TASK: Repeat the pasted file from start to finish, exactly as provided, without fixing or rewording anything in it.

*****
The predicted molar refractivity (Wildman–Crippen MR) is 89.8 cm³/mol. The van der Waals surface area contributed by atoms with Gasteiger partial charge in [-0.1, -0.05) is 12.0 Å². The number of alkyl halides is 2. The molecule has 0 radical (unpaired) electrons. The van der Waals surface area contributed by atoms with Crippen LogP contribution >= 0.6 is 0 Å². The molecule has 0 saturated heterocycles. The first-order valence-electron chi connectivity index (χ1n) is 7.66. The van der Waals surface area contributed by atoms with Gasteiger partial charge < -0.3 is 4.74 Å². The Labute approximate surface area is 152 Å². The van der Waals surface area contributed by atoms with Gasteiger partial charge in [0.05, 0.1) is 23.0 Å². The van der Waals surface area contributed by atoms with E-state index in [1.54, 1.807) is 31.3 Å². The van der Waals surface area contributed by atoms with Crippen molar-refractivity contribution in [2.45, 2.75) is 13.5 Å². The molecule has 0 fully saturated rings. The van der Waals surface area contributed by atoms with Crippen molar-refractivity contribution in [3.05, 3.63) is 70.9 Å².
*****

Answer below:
The predicted molar refractivity (Wildman–Crippen MR) is 89.8 cm³/mol. The van der Waals surface area contributed by atoms with Gasteiger partial charge in [-0.1, -0.05) is 12.0 Å². The number of alkyl halides is 2. The molecule has 0 radical (unpaired) electrons. The van der Waals surface area contributed by atoms with Crippen LogP contribution >= 0.6 is 0 Å². The molecule has 0 saturated heterocycles. The first-order valence-electron chi connectivity index (χ1n) is 7.66. The van der Waals surface area contributed by atoms with Gasteiger partial charge < -0.3 is 4.74 Å². The Labute approximate surface area is 152 Å². The van der Waals surface area contributed by atoms with Gasteiger partial charge in [0.05, 0.1) is 23.0 Å². The van der Waals surface area contributed by atoms with E-state index in [1.54, 1.807) is 31.3 Å². The van der Waals surface area contributed by atoms with Crippen molar-refractivity contribution in [2.45, 2.75) is 13.5 Å². The molecule has 0 fully saturated rings. The van der Waals surface area contributed by atoms with Crippen molar-refractivity contribution in [3.05, 3.63) is 70.9 Å².